British poet Philip Larkin famously wrote that our parents “f—k” us up. Sadly, Larkin died in the early 80s, an era when parenting was still tethered to more commonplace disasters in judgment, and never got to see how steadily common sense would decline in the 21st century.
This story is for you, PL.
A Toronto couple has announced that they’re raising their four-month-old in a unique manner: they’re keeping the baby’s sex a secret and raising him or her minus the (in)convenience of gender.
The child, named Storm, has been living “genderless” since he or she was born. The only people who know what’s between Storm’s Huggies are Witterick, her husband and their two children, Jazz and Kio, who are both identified as boys. Even Storm’s grandparents are in the dark about whether or not they’ve got a grandson or a granddaughter bouncing on their lap.
Why are Storm’s parents so reluctant to clarify the baby’s sex? It’s a good question. Unfortunately, Kathy Witterick, the baby’s mother, doesn’t really come up with a very satisfying answer. In an interview with the Toronto Star’s parenting site, Witterick says via email, “in not telling the gender of my precious baby, I am saying to the world, ‘Please can you just let Storm discover for him/herself what s (he) wants to be!?”
The mother of three goes on to express her belief that in not sharing Storm’s sex with the world, she’s striking both a blow for freedom and against the limitations society imposes on children based on sex. More importantly, she’s empowering Storm by giving him or her the chance to decide, which would be fine if Storm were an adult and not a four-month-old baby who currently needs help sitting upright.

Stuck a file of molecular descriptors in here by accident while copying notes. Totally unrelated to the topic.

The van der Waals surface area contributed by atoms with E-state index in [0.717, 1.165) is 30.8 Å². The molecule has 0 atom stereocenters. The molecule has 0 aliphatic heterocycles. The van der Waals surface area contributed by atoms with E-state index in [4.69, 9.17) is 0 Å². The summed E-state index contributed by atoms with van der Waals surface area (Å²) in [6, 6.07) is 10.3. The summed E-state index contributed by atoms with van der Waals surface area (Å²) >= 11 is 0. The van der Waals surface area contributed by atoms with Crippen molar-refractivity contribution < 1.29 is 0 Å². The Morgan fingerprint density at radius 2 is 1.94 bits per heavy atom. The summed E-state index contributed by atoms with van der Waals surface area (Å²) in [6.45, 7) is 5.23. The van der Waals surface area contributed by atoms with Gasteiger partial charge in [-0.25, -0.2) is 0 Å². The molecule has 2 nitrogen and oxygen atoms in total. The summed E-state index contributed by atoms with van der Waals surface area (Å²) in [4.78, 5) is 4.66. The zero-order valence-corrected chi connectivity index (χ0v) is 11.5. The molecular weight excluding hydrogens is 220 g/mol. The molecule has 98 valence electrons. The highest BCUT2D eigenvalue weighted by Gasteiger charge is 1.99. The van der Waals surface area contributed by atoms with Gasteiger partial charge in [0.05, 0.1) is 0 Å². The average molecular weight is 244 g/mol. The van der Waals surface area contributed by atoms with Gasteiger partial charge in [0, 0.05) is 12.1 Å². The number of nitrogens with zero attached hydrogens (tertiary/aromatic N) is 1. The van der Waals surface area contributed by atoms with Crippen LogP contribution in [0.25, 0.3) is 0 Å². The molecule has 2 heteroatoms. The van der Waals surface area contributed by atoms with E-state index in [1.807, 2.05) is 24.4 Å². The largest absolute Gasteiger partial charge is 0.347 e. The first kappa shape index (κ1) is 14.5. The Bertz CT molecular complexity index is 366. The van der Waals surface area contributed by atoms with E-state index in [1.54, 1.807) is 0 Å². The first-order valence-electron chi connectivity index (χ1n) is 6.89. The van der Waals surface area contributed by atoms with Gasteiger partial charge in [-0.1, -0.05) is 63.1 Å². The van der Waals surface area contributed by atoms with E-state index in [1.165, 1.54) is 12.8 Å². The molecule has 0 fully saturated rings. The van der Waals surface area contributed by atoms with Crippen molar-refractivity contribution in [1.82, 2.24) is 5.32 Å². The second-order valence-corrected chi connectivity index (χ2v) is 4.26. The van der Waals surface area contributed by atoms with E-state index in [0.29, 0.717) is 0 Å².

Here’s the problem with Witterick’s logic. By obscuring the baby’s sex she’s actually creating the problem of gender identity. She’s handing her baby a problem that doesn’t actually exist in the extreme way she’s presenting it, particularly now when most parents are highly attuned to a child’s need to express themselves. Also, I have to say Witterick’s idea seems like a really silly solution to the issue of sexual stereotyping.
The reality of life is that we don’t get to decide our sex when we’re born. We have to work with what we’re given and make hard choices that best suit our sense of self as we grow and develop. To pretend otherwise is a convenient illusion, kind of like the idea that all girls love tutus and every boy loves trucks.